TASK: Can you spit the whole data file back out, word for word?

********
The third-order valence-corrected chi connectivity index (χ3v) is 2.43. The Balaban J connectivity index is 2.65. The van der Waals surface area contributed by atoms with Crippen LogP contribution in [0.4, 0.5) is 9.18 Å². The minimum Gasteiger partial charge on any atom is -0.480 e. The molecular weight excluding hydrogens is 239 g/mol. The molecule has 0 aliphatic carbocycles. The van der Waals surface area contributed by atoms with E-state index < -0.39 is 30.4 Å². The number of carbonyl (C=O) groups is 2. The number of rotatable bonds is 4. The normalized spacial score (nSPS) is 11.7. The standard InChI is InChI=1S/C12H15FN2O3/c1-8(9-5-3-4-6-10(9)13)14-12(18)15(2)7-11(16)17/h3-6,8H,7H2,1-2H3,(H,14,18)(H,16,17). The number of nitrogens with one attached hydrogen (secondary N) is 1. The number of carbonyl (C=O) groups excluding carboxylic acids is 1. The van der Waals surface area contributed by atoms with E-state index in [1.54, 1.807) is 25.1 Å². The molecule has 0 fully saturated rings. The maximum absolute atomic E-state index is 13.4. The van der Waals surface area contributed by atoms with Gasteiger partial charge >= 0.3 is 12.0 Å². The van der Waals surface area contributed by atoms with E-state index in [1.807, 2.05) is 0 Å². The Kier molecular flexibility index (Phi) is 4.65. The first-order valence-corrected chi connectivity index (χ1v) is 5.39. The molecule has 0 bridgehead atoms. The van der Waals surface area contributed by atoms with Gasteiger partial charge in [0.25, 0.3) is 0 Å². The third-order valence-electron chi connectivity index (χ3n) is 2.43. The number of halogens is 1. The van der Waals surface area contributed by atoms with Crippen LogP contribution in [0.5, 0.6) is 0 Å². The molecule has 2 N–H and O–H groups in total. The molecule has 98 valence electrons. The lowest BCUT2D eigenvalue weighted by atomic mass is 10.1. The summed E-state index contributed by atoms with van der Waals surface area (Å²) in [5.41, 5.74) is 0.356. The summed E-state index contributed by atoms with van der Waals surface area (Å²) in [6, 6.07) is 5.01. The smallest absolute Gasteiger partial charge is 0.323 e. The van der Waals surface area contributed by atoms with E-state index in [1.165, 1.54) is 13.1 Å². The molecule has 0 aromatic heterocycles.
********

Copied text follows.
The third-order valence-corrected chi connectivity index (χ3v) is 2.43. The Balaban J connectivity index is 2.65. The van der Waals surface area contributed by atoms with Crippen LogP contribution in [0.4, 0.5) is 9.18 Å². The minimum Gasteiger partial charge on any atom is -0.480 e. The molecular weight excluding hydrogens is 239 g/mol. The molecule has 0 aliphatic carbocycles. The van der Waals surface area contributed by atoms with E-state index < -0.39 is 30.4 Å². The number of carbonyl (C=O) groups is 2. The number of rotatable bonds is 4. The normalized spacial score (nSPS) is 11.7. The standard InChI is InChI=1S/C12H15FN2O3/c1-8(9-5-3-4-6-10(9)13)14-12(18)15(2)7-11(16)17/h3-6,8H,7H2,1-2H3,(H,14,18)(H,16,17). The number of nitrogens with one attached hydrogen (secondary N) is 1. The number of carbonyl (C=O) groups excluding carboxylic acids is 1. The van der Waals surface area contributed by atoms with E-state index in [1.54, 1.807) is 25.1 Å². The molecule has 0 fully saturated rings. The maximum absolute atomic E-state index is 13.4. The van der Waals surface area contributed by atoms with Gasteiger partial charge >= 0.3 is 12.0 Å². The van der Waals surface area contributed by atoms with E-state index in [1.807, 2.05) is 0 Å². The Kier molecular flexibility index (Phi) is 4.65. The first-order valence-corrected chi connectivity index (χ1v) is 5.39. The molecule has 0 bridgehead atoms. The van der Waals surface area contributed by atoms with Gasteiger partial charge in [0.25, 0.3) is 0 Å². The third-order valence-electron chi connectivity index (χ3n) is 2.43. The number of halogens is 1. The van der Waals surface area contributed by atoms with Crippen LogP contribution in [0.5, 0.6) is 0 Å². The molecule has 2 N–H and O–H groups in total. The molecule has 98 valence electrons. The lowest BCUT2D eigenvalue weighted by atomic mass is 10.1. The summed E-state index contributed by atoms with van der Waals surface area (Å²) in [5.41, 5.74) is 0.356. The summed E-state index contributed by atoms with van der Waals surface area (Å²) in [6, 6.07) is 5.01. The smallest absolute Gasteiger partial charge is 0.323 e. The van der Waals surface area contributed by atoms with E-state index in [1.165, 1.54) is 13.1 Å². The molecule has 0 aromatic heterocycles.